Since Alexis de Tocqueville trumpeted the virtue and necessity of political participation, Americans have been, well, participating, albeit in somewhat contrived fashion. Involvement in the political process rejuvenates the individual and strengthens the country. With a zeal even Tocqueville might have underestimated, the elephants trundled to the Motor City last week to climax long months of participation--or, as one clever delegate with an ear for language said, "participaction."
What hath all the hoopla and brouhaha wrought? Not much. The convention merely reaffirmed several predictable phenomena.
First, it nominated a man named Reagan almost a given since the New Hampshire primary. Remember how Mr. Reagan became stern one night back before the "Live Free or Die" state went to the polls? "Mr. Green, I paid for that microphone!" Reagan thundered during a Nashua debate. As the defender of America's sacred property rights, he captured the hearts if not the minds of many citizens.
That incident has not faded from the impeccable momories of several elephants. One delegate from the state of Florida circulated the lyrics to a song entitled, "Mr. Green, I Paid for that Microphone," despite its implications for party unity. After all, George Bush came out the villain in that unseemly Republican incident. The circulation of the xeroxed song, by the way, was suppressed by a representative of the Reagan task force for unity.
The second thing last week's Republican convention reaffirmed was the age-old adage of oratory. Add one ounce of optimism to every sentence, mix with several grams of virulence directed at the opposing party or the third party candidate--especially, if applicable, at the incumbent--wave hands in frenetic form, pound the microphone with Churchillian grandeur to show strength, ask rhetorical questions the answers to which are either a resounding "No" or the name of the nominee, and you get a pleasant and predictable melange, certain to excite and incite the conventioneers--and to bore everyone else.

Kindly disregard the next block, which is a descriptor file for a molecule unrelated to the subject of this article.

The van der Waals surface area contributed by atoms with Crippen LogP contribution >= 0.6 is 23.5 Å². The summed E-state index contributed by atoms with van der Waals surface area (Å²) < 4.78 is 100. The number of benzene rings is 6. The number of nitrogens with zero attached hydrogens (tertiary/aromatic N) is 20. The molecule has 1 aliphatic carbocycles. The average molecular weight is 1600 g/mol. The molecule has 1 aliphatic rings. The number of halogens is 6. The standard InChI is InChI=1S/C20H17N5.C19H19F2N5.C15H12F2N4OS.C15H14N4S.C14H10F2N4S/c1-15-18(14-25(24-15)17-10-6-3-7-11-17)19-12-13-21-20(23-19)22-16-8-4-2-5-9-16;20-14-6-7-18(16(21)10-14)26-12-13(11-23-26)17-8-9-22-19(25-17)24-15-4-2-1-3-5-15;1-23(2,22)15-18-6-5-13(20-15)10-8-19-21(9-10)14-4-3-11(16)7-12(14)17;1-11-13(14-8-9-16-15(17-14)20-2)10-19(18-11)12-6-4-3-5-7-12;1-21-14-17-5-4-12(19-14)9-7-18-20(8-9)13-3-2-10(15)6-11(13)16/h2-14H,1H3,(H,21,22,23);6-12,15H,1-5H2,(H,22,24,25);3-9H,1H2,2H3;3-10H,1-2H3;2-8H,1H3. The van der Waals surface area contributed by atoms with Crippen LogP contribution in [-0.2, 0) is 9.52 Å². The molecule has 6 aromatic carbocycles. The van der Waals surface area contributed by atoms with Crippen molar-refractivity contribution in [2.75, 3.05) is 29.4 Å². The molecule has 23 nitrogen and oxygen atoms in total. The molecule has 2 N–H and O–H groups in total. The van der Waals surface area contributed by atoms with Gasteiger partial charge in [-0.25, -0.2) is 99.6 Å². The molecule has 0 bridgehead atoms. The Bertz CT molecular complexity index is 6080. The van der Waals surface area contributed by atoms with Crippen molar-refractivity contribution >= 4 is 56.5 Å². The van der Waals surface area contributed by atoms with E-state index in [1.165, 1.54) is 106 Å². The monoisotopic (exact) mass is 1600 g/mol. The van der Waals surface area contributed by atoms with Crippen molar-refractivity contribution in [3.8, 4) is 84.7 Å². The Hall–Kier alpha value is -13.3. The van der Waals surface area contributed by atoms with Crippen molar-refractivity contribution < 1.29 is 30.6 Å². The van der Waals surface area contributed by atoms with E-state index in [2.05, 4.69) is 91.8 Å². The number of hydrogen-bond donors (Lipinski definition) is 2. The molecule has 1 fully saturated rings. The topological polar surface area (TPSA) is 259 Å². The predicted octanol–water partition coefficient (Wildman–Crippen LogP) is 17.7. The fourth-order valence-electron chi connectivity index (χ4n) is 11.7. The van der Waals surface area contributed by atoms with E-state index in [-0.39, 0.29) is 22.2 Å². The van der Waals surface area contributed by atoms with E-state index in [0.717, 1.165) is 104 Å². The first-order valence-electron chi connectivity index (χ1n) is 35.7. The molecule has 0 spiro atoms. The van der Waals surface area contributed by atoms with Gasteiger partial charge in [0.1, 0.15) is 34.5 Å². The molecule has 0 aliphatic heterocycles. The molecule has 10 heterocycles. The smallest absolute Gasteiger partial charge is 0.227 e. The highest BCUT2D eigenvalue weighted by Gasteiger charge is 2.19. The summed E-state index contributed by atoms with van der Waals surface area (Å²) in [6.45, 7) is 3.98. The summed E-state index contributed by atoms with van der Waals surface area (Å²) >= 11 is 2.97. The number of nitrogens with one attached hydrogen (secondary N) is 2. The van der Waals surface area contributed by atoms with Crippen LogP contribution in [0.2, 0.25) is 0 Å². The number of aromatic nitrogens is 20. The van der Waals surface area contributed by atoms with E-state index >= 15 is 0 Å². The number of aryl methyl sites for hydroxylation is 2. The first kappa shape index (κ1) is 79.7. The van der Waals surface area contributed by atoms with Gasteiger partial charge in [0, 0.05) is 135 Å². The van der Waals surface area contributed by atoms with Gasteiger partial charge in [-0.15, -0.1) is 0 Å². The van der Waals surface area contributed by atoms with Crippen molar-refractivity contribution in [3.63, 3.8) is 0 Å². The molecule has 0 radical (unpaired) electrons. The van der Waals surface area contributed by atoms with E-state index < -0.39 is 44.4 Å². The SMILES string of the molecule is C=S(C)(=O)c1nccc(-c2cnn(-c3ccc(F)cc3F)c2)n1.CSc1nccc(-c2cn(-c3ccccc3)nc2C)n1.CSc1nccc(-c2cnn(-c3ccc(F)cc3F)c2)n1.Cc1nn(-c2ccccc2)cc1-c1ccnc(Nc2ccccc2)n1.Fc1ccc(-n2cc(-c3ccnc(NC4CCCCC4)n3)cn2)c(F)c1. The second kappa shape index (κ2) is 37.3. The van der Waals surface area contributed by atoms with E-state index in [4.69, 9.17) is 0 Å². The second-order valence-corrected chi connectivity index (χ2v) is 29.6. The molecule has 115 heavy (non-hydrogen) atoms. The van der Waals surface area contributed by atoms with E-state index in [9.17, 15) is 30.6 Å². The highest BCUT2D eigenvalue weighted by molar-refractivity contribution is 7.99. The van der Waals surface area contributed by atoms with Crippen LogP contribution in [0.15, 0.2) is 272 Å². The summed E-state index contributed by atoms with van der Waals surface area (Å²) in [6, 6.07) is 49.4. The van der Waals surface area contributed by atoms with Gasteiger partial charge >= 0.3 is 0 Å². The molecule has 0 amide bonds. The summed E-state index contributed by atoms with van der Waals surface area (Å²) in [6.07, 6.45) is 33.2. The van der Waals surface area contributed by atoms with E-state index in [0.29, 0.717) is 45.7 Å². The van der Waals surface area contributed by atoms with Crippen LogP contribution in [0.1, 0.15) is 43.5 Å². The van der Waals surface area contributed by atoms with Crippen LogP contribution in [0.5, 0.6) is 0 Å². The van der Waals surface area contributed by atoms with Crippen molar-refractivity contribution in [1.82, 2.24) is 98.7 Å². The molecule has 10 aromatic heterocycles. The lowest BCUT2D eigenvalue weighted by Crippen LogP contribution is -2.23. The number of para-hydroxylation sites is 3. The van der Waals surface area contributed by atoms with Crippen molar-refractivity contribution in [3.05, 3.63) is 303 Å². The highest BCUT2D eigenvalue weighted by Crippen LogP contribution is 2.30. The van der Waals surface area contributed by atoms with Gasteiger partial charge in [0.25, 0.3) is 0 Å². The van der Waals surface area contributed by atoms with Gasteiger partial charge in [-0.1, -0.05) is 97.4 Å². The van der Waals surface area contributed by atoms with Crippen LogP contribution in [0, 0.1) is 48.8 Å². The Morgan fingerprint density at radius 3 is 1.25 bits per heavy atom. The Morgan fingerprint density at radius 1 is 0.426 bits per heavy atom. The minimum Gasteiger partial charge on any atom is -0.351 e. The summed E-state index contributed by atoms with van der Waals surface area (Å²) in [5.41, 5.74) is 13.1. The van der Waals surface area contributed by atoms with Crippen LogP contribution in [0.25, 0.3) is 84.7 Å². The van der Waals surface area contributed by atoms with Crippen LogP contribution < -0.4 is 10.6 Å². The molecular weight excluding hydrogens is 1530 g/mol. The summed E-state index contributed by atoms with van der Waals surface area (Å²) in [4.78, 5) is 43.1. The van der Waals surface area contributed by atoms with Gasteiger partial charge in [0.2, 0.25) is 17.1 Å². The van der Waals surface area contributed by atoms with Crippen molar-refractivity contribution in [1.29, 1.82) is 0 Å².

Third, this convention showed once again that the media is the paramount consideration. The permanent chairman warned the delegates that prime time was running short on an embarrassing number of occasions. It worked, and the delegates kept quiet. The convention officials made sure the "important" media types (the press was arranged in a convenient caste system with t.v. at the top and college publications roughly on the bottom) got on the floor, and that lesser lights stayed off. The media operations center run by the Republican National Committee fed the journalists an endless series of press releases. Other "publications," like "The Dick Lugar News" and "News about Bob Dole" mysteriously appeared alongside prepared texts of speeches. Thrilling reading, these.
Convention officials made the atmosphere of the arena conducive to panoramic t.v. shots in the comforting tones of red, white and blue. Make that Red, White and Blue--especially the balloons, although they got stuck for a while. The lighting allowed professional photographers and the paparazzi to snap good shots. There was plenty of coffee, donuts, and above all, beer.
The fourth thing this convention confirmed was the euphemistic meaning of the word "involvement." Put simply, everyone was on the make. "Let's compare notes" was a favorite phrase among journalists. Rumor--the highest form of convention participation--had it that Detroit loved more than a good party. But those gathered in the city for the convention conducted their affairs with a modicum of judiciousness; they made sure that, given the convention's short life, they didn't get too deeply "involved."
Finally, there were the more conventional forms of participation. The delegates sported colorful attire, New Jersey folk being the most original, California and Texas representatives wearing the most prominent cowboy hats. Conventioneers joined in general merriment, singing along to old favorites like "Dixie" and "I'm a Yankee Doodle Dandy."
Perhaps the best example of grass roots participation came from an obscure group known as the Pachyderms, who in one week expanded their operation to 29 states. Just who are the Pachyderms? "A sort of Kiwanis club for Republicans," one delegate from Missouri said, as Mr. Reagan was accepting the nomination. Then, sotta voce, he added, "If this catches on, the Democrats will copy us, and it will be good for the country." But the delegate didn't stay to hear the conclusion of the acceptance speech; a week of incessant participation, he said, had tired him out. And most people agreed it was a good thing conventions only come along once every four years.